The Eighth Circuit Court of Appeals ruled on Tuesday that a preliminary injunction stopping the Reynolds administration from enforcing a ban on face masks in Iowa schools is too broad, and should only apply to the 10 school districts named in the lawsuit. The Iowa Department of Education (IDOE) will now be able to enforce the mask ban in the state’s other 317 school districts, although the department must allow schools in those districts to require masking around some students with disabilities, according to the three-judge panel.
The preliminary injunction against the mask ban will remain in effect in the Iowa City Community School District and the Linn-Mar Community School District, as well as Ankeny Community School District, Council Bluffs Community School District, Davenport Community School District, Decorah Community School District, Denver Community School District, Des Moines Public Schools, Johnston Community School District and Waterloo Community School District.
After the appeals court decision was published, Cedar Rapids Community School District Superintendent Noreen Bush announced the district was rescinding its policy requiring universal masking its school buildings.
“CRCSD has always clearly stated that it will abide by any applicable Iowa laws,” Bush said in an emailed statement to district families and staff.” Therefore, in response to this ruling, we will eliminate the universal facial masking requirement within all CRCSD school buildings and related facilities effective Wednesday, January 26, 2022.”
Bush said, “CRCSD encourages continuation of facial masking due to the current COVID-19 transmission rate.” Federal law still requires masks on school buses.
The state’s school mask ban was created in May 2021, when Republicans in the Iowa Legislature pushed through a bill stripping local school districts of the ability to require masks or other face coverings in their schools, regardless of the level of virus spread in a local community. Gov. Kim Reynolds, who supported the bill, signed it in an early morning ceremony as soon as it was delivered to her office.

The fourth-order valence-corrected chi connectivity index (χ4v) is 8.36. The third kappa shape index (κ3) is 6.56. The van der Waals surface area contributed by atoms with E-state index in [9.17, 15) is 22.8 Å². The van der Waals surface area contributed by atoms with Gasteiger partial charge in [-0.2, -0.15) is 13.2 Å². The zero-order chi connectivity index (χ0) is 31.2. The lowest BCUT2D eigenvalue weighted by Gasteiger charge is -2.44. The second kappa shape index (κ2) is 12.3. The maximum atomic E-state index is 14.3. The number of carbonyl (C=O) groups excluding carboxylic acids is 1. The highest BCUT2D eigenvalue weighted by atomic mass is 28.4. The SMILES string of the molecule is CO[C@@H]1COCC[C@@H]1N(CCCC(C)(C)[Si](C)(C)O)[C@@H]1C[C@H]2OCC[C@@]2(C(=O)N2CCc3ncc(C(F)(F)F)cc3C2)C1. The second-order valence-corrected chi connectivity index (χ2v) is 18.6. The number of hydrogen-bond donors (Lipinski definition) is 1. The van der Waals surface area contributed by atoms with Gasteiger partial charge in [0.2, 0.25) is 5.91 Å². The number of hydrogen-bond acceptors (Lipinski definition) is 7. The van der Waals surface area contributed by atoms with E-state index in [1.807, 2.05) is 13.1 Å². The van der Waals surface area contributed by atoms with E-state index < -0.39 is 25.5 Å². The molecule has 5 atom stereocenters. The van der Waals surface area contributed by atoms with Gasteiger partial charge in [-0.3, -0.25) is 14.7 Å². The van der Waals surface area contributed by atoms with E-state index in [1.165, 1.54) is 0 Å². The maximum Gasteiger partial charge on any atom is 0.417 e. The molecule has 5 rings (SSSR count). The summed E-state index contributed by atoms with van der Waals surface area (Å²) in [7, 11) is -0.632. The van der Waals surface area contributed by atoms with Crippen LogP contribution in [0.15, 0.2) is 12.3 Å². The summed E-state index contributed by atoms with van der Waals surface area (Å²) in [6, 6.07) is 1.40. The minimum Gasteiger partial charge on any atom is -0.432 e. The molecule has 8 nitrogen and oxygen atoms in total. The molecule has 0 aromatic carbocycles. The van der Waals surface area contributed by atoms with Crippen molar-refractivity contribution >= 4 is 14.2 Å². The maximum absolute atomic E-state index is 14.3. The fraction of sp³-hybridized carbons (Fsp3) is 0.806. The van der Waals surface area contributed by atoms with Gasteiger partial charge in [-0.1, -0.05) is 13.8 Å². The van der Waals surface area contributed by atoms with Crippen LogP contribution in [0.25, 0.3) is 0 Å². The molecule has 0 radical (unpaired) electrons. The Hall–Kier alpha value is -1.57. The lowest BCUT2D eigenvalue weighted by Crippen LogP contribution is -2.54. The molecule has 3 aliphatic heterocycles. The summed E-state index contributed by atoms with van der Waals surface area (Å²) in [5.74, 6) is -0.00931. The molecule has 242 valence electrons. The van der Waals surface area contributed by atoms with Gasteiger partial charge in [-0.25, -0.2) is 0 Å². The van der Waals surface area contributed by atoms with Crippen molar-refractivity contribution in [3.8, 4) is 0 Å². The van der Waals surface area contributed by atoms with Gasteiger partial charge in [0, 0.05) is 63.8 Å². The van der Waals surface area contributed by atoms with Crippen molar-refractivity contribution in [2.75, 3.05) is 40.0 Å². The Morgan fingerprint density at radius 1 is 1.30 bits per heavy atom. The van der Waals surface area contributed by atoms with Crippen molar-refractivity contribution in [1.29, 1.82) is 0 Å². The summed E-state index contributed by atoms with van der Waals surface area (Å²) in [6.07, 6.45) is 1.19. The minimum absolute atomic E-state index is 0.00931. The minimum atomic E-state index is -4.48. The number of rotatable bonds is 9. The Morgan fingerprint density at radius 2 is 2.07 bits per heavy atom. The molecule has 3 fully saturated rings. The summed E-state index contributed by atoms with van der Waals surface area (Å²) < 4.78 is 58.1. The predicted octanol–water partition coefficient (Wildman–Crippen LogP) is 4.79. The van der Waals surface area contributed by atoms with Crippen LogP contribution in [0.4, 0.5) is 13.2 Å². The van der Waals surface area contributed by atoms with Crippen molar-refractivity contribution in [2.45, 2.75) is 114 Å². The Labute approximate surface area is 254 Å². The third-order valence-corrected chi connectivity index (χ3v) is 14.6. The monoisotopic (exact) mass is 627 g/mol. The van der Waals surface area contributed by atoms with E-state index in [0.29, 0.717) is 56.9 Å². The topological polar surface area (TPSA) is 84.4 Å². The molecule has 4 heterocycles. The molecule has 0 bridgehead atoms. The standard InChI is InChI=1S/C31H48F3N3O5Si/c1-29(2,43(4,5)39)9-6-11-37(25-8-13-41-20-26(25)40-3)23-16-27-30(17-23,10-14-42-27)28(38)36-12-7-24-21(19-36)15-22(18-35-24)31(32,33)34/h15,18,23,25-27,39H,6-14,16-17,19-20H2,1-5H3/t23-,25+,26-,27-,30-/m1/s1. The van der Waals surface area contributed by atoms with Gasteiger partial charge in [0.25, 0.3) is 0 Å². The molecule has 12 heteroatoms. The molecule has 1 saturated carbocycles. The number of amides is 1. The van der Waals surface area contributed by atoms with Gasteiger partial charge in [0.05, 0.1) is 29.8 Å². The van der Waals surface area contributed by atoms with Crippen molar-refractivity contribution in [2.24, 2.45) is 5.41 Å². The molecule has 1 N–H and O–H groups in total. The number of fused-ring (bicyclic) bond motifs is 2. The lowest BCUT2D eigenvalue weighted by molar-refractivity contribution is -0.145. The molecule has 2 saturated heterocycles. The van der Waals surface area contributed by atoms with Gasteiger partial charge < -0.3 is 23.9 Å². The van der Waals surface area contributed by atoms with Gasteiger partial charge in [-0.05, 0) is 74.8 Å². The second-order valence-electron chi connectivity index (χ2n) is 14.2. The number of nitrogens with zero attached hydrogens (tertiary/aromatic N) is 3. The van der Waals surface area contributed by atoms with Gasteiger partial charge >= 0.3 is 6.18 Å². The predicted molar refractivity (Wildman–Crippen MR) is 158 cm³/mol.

“The state of Iowa is putting parents back in control of their child’s education and taking greater steps to protect the rights of all Iowans to make their own healthcare decisions,” Reynolds said regarding the bill.
While new laws typically take effect on July 1, a provision in the bill made the mask ban go into effect as soon as the governor signed it. According to legislators, Reynolds had asked for that provision to be included in the bill so the ban would begin during the final weeks of the 2020-21 school year.
— Speaker Pat Grassley (@PatGrassley) May 20, 2021
In September, the American Civil Liberties Union and the ACLU of Iowa, joined by Disability Rights Iowa and the Arc of Iowa, an advocacy organization for people with intellectual and developmental disabilities, sued the Reynolds administration on behalf of 11 families with children who were at heightened risk from COVID-19 because schools could not mandate masks.
“Federal disability rights laws, the Americans with Disabilities Act and the Rehabilitation Act do not allow state or local entities to exclude students with disabilities, to offer lesser services or programs, or to fail to provide reasonable modifications in order to give them equal access to their education,” Susan Mizner, director of the ACLU’s Disability Rights Program, said when the lawsuit was filed.
“For some of our families the lack of universal masking, as the CDC and most public health experts [have said], has made the school environment so dangerous that their children have effectively been excluded.”
Federal District Judge Robert Pratt took the unusual step of issuing a temporary restraining order (TRO) stopping enforcement of the mask ban while the Reynolds administration and attorneys for the families prepared their cases for a hearing on a preliminary injunction.